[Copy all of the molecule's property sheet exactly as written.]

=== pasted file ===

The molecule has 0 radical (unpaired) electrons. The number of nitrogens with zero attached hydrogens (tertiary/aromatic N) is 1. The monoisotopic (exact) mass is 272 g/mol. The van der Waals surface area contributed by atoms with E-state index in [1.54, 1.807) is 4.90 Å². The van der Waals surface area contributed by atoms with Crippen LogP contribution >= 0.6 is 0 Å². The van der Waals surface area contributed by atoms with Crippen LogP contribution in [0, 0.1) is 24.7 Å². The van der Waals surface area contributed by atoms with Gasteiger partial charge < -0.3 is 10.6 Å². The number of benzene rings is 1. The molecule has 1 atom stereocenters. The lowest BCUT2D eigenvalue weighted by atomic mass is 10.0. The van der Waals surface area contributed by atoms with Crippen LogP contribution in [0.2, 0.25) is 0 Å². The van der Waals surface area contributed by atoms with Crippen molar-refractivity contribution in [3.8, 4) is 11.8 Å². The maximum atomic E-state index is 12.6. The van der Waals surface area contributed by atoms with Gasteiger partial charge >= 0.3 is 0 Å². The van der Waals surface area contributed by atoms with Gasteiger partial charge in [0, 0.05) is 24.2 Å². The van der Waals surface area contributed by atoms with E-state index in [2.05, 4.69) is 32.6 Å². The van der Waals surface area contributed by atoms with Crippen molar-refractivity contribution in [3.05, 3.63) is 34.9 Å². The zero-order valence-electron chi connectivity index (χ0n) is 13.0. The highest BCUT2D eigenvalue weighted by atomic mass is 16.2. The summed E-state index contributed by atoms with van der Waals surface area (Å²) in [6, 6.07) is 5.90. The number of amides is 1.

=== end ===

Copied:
The molecule has 0 radical (unpaired) electrons. The number of nitrogens with zero attached hydrogens (tertiary/aromatic N) is 1. The monoisotopic (exact) mass is 272 g/mol. The van der Waals surface area contributed by atoms with E-state index in [1.54, 1.807) is 4.90 Å². The van der Waals surface area contributed by atoms with Crippen LogP contribution >= 0.6 is 0 Å². The van der Waals surface area contributed by atoms with Crippen LogP contribution in [0, 0.1) is 24.7 Å². The van der Waals surface area contributed by atoms with Gasteiger partial charge < -0.3 is 10.6 Å². The number of benzene rings is 1. The molecule has 1 atom stereocenters. The lowest BCUT2D eigenvalue weighted by atomic mass is 10.0. The van der Waals surface area contributed by atoms with Crippen LogP contribution in [0.2, 0.25) is 0 Å². The van der Waals surface area contributed by atoms with Crippen molar-refractivity contribution in [3.8, 4) is 11.8 Å². The maximum atomic E-state index is 12.6. The van der Waals surface area contributed by atoms with Gasteiger partial charge >= 0.3 is 0 Å². The van der Waals surface area contributed by atoms with Gasteiger partial charge in [0, 0.05) is 24.2 Å². The van der Waals surface area contributed by atoms with E-state index in [2.05, 4.69) is 32.6 Å². The van der Waals surface area contributed by atoms with Crippen molar-refractivity contribution in [3.05, 3.63) is 34.9 Å². The zero-order valence-electron chi connectivity index (χ0n) is 13.0. The highest BCUT2D eigenvalue weighted by atomic mass is 16.2. The summed E-state index contributed by atoms with van der Waals surface area (Å²) in [6, 6.07) is 5.90. The number of amides is 1.